Mumbai: Advertising in newspapers and on television will grow this financial year at more than twice the pace of the last year, driven by sectors such as telecoms, consumer goods, financial services, automobiles and retail, a media research agency has predicted.
Spending on advertising in the media will increase 14% in the year, compared with a 6% rise in the year ended 31 March, says a report by GroupM, the media research arm of WPP Plc.
Advertisers are spending more on expectations of a good monsoon and higher economic growth, according to the report titled This Year, Next Year.
Traditional advertisers increased their spending between January and March 2010, and the upswing has continued in the next three months, driven by the popular Indian Premier League (IPL) cricket tournament.
Television advertising is expected to grow 20% in 2011 and print advertising 7%.
Expenditure on television advertising will touch Rs11,897 crore in fiscal 2011, up from Rs9,914 crore in 2010 and Rs8,820 crore in 2009, GroupM predicts.
Broadcasters have increased their ad rates, even as the fragmentation of viewers across an assortment of channels is pushing advertisers to spend more. Regional channels are also consolidating revenues as their viewership grows.
The economic slowdown boosted radio ad revenue as retail brands moved their expenditure to the cheaper broadcast medium. Consumer goods, consumer durables and telecoms contributed nearly one-fifth of radio’s overall ad revenue.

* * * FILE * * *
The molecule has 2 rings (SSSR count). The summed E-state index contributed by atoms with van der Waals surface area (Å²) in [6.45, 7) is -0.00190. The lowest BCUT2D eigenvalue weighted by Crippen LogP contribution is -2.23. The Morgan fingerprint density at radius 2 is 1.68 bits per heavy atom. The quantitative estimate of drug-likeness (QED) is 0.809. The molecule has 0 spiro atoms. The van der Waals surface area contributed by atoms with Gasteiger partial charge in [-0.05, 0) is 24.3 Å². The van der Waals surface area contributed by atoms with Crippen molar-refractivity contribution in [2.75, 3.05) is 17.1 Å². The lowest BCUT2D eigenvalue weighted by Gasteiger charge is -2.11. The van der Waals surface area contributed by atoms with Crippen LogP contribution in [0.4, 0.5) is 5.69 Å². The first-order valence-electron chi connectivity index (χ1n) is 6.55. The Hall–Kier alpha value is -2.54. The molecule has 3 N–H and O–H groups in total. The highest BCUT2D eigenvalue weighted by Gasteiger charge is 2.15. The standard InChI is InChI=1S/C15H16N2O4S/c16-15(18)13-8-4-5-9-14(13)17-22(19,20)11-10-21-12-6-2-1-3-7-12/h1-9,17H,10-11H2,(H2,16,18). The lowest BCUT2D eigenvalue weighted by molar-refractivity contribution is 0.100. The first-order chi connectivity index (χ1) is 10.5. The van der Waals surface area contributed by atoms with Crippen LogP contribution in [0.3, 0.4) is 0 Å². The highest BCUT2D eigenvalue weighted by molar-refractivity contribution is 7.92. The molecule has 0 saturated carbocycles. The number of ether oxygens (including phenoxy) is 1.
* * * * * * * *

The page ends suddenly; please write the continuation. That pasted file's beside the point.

The growth in print ad spending will likely ride on new launches in the automobile and financial services sectors. Retail and consumer durables will also add to the numbers, the report says.
Newspapers will earn Rs11,088 crore in advertising revenue in fiscal 2011, up from Rs10,363 crore in 2010 and Rs9,832 crore in 2009, it forecast.
The increase in advertising revenue for magazines, however, will be relatively smaller, touching Rs864 crore in 2011, up from Rs808 crore in 2010.
GroupM has predicted a 3.5% increase in global advertising spending, according to foreign media reports. Inthe US, media spending is expected to decline by 1.3% in 2010.
GroupM executives were not available to comment on the report.
L.S. Krishnan, president of Mudra Group’s Radar unit, said advertisers are willing to spend more today, and a good monsoon could well pushup ad spending by double digits.
But he cautioned that a poor monsoon and high inflation could dampen sentiment, reducing the disposable income of consumers and hurting the sales growth of companies. “We would be back on a downward spiral,” he said.
Sam Balsara, chairman and managing director, Madison Group, said advertising had bounced back, and could potentially create an “inflationary pressure on media rates”. It’s a trend that’s already visible, he said.
Star India Pvt. Ltd credited a hike in industry ad rates for 9-10% growth in advertising spending. Executive vice-president Anupam Vasudev said the economic downturn did not hurt television channels, as they do not depend too heavily on real estate and financial sectors, which were seriously hit.
“But telecom and FMCG (fast-moving consumer goods) continued to advertise in a big way, and in the last six months advertising has picked up,” said Vasudev.